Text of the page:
March 30, 2015
Gay, Lesbian and Straight Education Network offers sessions for Manhattan community, educators
The Greater Kansas City Chapter of Gay, Lesbian and Straight Education Network, or GLSEN, will be on campus this week providing free training opportunities for campus organizations, K-State faculty and academic advisers, future teachers, USD 383 Manhattan-Ogden educators and members of the community.
Amanda Morales, College of Education assistant professor and diversity coordinator, was honored to work with network representatives to organize several learning opportunities for those interested in advancing Lesbian, Gay, Bisexual and Transgender, or LGBT, equity issues.
Three of the 10 sessions are open to the public:
- Today, K-State Libraries will host the workshop "Be Aware" at 7 p.m. in the Hemisphere Room. This workshop is designed to introduce participants to the issues gender-nonconforming students encounter in their school communities.
- Tuesday, a session for academic advisers will be from noon to 1:30 p.m. in 21 Bluemont Hall.
- Wednesday, Morales' "Teaching in a Multicultural Society" class from 1:30-3:20 p.m. in 343/344 Bluemont Hall is open to guests.
"As an educator, I value the research and advocacy work that GLSEN does to increase awareness of issues related to LGBTQ students' wellness, safety and inclusion in schools," Morales said. "These opportunities could not be more timely, given the nature of public discourse on this issue at the district, state and national levels. I am grateful to be part of this event which will, I hope, open doors for meaningful dialogue."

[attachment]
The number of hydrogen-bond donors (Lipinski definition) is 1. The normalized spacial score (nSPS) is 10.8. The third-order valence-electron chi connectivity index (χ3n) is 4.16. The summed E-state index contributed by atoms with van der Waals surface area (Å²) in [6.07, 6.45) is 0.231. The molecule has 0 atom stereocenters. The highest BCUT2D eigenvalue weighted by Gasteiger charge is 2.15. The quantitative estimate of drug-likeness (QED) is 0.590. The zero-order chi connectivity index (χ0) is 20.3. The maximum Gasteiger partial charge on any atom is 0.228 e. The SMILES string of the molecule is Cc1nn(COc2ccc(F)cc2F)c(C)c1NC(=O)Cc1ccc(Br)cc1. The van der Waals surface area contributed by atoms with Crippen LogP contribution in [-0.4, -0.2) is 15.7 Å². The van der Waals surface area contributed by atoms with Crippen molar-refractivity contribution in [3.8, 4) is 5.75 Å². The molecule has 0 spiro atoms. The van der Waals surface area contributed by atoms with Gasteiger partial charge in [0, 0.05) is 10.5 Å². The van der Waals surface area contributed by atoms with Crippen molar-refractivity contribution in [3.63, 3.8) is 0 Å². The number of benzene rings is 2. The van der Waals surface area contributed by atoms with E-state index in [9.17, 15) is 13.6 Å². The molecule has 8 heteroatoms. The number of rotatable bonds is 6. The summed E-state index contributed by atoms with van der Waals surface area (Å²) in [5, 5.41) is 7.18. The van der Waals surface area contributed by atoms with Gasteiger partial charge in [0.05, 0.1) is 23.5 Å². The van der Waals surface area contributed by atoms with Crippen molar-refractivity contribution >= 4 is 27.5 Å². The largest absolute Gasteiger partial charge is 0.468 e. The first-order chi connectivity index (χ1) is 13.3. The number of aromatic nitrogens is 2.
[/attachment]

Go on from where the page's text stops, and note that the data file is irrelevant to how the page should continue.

Data from the organization's 2013 National School Climate Survey reveals many challenges LGBT students face. Nearly 8,000 students between the ages of 13-21, many of whom self-identified as LGBT, were asked about their experiences in their school communities. These students reported that due to their actual or perceived sexual orientation:
- 55 percent of LGBT students reported feeling unsafe at school because of their sexual orientation.
- 39 percent felt unsafe because of the way they expressed their gender.
- 65 percent of LGBT students reported hearing homophobic remarks and 33 percent heard negative remarks specifically directed at transgender people.
- 36 percent were physically harassed because of their sexual orientation and 23 percent because of their gender expression.
- 17 percent were physically assaulted and 11 percent because of their gender expression.
- 56 percent reported personally experiencing LGBT related discriminatory policies or practices at school.
- 57 percent of students did not report these incidents because they believed no action would be taken or that reporting would make things worse.
All of these experiences were found to be more extreme in rural schools.